Teacher Response to Homework #3: From Agenda to Framework

Grades and additional feedback on Blackboard. Please read the feedback, as it is highly individualized and important for the progression of the class, as is the feedback from your peers.

The difference between an abstract and a framework

The first module asked you to predict what kind of theory you might develop, and now you’ve created a foundation for that theory. The only difference is a difference of certainty, meaning how certain you are that you want to explore a particular direction. All theory-building takes, in other words, is time, effort, and creative thinking. And like most skill sets, under the right guidance, you get better at it the more you do it.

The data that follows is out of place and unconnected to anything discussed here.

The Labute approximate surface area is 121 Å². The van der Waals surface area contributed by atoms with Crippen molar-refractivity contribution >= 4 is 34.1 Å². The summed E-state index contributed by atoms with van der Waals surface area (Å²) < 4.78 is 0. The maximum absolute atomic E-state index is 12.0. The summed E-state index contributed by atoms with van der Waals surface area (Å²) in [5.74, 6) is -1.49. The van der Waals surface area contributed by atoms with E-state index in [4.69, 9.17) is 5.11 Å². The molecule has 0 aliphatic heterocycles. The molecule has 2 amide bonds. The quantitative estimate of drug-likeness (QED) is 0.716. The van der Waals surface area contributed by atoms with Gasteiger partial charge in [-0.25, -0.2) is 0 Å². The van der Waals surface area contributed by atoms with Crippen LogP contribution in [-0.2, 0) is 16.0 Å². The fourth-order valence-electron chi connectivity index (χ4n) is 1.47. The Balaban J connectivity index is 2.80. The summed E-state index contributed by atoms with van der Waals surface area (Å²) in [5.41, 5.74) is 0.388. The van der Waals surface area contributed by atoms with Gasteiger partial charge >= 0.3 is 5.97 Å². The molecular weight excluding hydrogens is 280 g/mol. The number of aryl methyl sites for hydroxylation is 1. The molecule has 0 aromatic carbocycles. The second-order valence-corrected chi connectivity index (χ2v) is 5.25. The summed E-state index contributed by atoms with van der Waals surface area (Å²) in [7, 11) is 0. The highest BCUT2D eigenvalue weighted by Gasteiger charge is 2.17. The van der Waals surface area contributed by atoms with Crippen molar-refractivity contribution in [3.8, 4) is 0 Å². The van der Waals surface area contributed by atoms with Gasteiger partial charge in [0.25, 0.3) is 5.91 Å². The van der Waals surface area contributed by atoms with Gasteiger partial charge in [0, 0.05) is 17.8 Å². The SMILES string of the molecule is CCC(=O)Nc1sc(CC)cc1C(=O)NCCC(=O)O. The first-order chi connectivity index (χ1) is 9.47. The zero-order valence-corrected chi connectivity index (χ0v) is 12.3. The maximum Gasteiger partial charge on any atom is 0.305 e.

The last stage: Making an argument

Though there have been attempts to avoid agonism altogether in academic writing, these attempts have arguably not caught sufficient traction to make them an advisable course of action. The last stage of this class is called a “theoretical argument,” because this is how the statistical majority of your fellow researchers will see your theory: as an assertion of particular assumptions. Again, the only difference is that by the time you are ready to deploy a full-blown argument, you should be very certain that your theory is tenable, meaning a contribution to the field that you are willing to cultivate, no matter how long that takes.

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